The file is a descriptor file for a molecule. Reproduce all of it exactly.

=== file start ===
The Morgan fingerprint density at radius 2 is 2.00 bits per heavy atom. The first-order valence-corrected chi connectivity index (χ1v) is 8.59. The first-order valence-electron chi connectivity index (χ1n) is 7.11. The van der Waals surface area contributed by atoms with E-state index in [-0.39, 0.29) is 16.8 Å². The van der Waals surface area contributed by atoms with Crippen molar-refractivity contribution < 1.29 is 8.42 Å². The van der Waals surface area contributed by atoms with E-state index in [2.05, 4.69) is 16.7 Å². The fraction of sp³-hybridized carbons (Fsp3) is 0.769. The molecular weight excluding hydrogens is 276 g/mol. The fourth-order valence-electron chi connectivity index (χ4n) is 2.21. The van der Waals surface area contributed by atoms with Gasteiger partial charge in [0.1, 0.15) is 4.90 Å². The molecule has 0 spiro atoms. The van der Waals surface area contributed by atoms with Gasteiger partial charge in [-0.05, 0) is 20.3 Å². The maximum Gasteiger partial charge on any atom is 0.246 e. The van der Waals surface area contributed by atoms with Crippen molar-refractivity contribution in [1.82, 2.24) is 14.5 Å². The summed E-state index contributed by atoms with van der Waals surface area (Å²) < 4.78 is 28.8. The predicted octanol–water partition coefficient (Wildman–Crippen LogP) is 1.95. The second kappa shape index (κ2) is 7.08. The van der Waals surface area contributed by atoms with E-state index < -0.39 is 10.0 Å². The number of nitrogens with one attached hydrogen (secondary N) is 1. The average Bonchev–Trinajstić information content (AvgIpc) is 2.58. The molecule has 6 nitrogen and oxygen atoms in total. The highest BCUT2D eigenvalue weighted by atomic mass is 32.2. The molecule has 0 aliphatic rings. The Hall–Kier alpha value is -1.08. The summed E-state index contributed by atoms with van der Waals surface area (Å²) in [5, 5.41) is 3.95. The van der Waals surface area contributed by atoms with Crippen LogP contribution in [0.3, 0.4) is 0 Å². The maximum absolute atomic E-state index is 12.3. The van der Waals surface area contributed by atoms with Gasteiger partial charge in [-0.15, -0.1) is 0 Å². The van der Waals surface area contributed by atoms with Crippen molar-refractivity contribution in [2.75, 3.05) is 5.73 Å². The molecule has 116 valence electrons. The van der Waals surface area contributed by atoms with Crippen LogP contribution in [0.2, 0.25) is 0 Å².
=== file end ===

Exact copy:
The Morgan fingerprint density at radius 2 is 2.00 bits per heavy atom. The first-order valence-corrected chi connectivity index (χ1v) is 8.59. The first-order valence-electron chi connectivity index (χ1n) is 7.11. The van der Waals surface area contributed by atoms with E-state index in [-0.39, 0.29) is 16.8 Å². The van der Waals surface area contributed by atoms with Crippen molar-refractivity contribution < 1.29 is 8.42 Å². The van der Waals surface area contributed by atoms with E-state index in [2.05, 4.69) is 16.7 Å². The fraction of sp³-hybridized carbons (Fsp3) is 0.769. The molecular weight excluding hydrogens is 276 g/mol. The fourth-order valence-electron chi connectivity index (χ4n) is 2.21. The van der Waals surface area contributed by atoms with Gasteiger partial charge in [0.1, 0.15) is 4.90 Å². The molecule has 0 spiro atoms. The van der Waals surface area contributed by atoms with Gasteiger partial charge in [-0.05, 0) is 20.3 Å². The maximum Gasteiger partial charge on any atom is 0.246 e. The van der Waals surface area contributed by atoms with Crippen molar-refractivity contribution in [1.82, 2.24) is 14.5 Å². The summed E-state index contributed by atoms with van der Waals surface area (Å²) < 4.78 is 28.8. The predicted octanol–water partition coefficient (Wildman–Crippen LogP) is 1.95. The second kappa shape index (κ2) is 7.08. The van der Waals surface area contributed by atoms with E-state index < -0.39 is 10.0 Å². The number of nitrogens with one attached hydrogen (secondary N) is 1. The average Bonchev–Trinajstić information content (AvgIpc) is 2.58. The molecule has 6 nitrogen and oxygen atoms in total. The highest BCUT2D eigenvalue weighted by atomic mass is 32.2. The molecule has 0 aliphatic rings. The Hall–Kier alpha value is -1.08. The summed E-state index contributed by atoms with van der Waals surface area (Å²) in [5, 5.41) is 3.95. The van der Waals surface area contributed by atoms with Crippen LogP contribution in [0.3, 0.4) is 0 Å². The maximum absolute atomic E-state index is 12.3. The van der Waals surface area contributed by atoms with Gasteiger partial charge in [-0.15, -0.1) is 0 Å². The van der Waals surface area contributed by atoms with Crippen molar-refractivity contribution in [2.75, 3.05) is 5.73 Å². The molecule has 116 valence electrons. The van der Waals surface area contributed by atoms with Crippen LogP contribution in [0.2, 0.25) is 0 Å².